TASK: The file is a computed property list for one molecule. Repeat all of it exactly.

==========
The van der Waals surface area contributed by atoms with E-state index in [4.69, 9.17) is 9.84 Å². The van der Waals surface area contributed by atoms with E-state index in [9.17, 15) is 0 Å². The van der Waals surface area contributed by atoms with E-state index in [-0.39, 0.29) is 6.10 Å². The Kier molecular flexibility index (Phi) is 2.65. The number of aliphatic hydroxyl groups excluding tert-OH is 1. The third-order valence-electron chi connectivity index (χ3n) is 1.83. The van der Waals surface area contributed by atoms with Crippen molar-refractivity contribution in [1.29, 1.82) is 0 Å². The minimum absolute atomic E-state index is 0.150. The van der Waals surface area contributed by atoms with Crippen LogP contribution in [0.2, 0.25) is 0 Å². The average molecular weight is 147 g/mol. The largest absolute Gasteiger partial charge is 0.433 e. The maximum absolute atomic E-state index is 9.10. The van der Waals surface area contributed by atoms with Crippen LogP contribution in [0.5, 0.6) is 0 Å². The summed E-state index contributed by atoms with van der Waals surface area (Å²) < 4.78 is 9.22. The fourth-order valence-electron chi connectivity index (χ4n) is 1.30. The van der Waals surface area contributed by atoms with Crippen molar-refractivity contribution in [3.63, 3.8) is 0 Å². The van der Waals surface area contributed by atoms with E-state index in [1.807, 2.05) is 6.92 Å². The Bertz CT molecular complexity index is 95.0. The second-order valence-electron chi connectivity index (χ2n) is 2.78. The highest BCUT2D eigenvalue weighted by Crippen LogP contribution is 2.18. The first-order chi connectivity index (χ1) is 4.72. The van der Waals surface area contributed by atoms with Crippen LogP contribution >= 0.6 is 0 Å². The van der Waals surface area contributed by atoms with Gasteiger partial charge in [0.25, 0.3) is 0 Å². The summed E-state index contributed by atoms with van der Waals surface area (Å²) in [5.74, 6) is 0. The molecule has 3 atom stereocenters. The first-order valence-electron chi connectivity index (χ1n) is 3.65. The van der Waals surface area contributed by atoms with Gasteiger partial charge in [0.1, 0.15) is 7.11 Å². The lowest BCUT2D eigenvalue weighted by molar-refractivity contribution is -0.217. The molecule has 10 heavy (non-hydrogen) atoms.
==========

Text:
The van der Waals surface area contributed by atoms with E-state index in [4.69, 9.17) is 9.84 Å². The van der Waals surface area contributed by atoms with E-state index in [9.17, 15) is 0 Å². The van der Waals surface area contributed by atoms with E-state index in [-0.39, 0.29) is 6.10 Å². The Kier molecular flexibility index (Phi) is 2.65. The number of aliphatic hydroxyl groups excluding tert-OH is 1. The third-order valence-electron chi connectivity index (χ3n) is 1.83. The van der Waals surface area contributed by atoms with Crippen molar-refractivity contribution in [1.29, 1.82) is 0 Å². The minimum absolute atomic E-state index is 0.150. The van der Waals surface area contributed by atoms with Crippen LogP contribution in [0.2, 0.25) is 0 Å². The average molecular weight is 147 g/mol. The largest absolute Gasteiger partial charge is 0.433 e. The maximum absolute atomic E-state index is 9.10. The van der Waals surface area contributed by atoms with Crippen LogP contribution in [0.5, 0.6) is 0 Å². The summed E-state index contributed by atoms with van der Waals surface area (Å²) < 4.78 is 9.22. The fourth-order valence-electron chi connectivity index (χ4n) is 1.30. The van der Waals surface area contributed by atoms with Crippen molar-refractivity contribution in [3.63, 3.8) is 0 Å². The van der Waals surface area contributed by atoms with E-state index in [1.807, 2.05) is 6.92 Å². The Bertz CT molecular complexity index is 95.0. The second-order valence-electron chi connectivity index (χ2n) is 2.78. The highest BCUT2D eigenvalue weighted by Crippen LogP contribution is 2.18. The first-order chi connectivity index (χ1) is 4.72. The van der Waals surface area contributed by atoms with Crippen LogP contribution >= 0.6 is 0 Å². The van der Waals surface area contributed by atoms with Gasteiger partial charge in [0.25, 0.3) is 0 Å². The summed E-state index contributed by atoms with van der Waals surface area (Å²) in [5.74, 6) is 0. The molecule has 3 atom stereocenters. The first-order valence-electron chi connectivity index (χ1n) is 3.65. The van der Waals surface area contributed by atoms with Gasteiger partial charge in [0.1, 0.15) is 7.11 Å². The lowest BCUT2D eigenvalue weighted by molar-refractivity contribution is -0.217. The molecule has 10 heavy (non-hydrogen) atoms.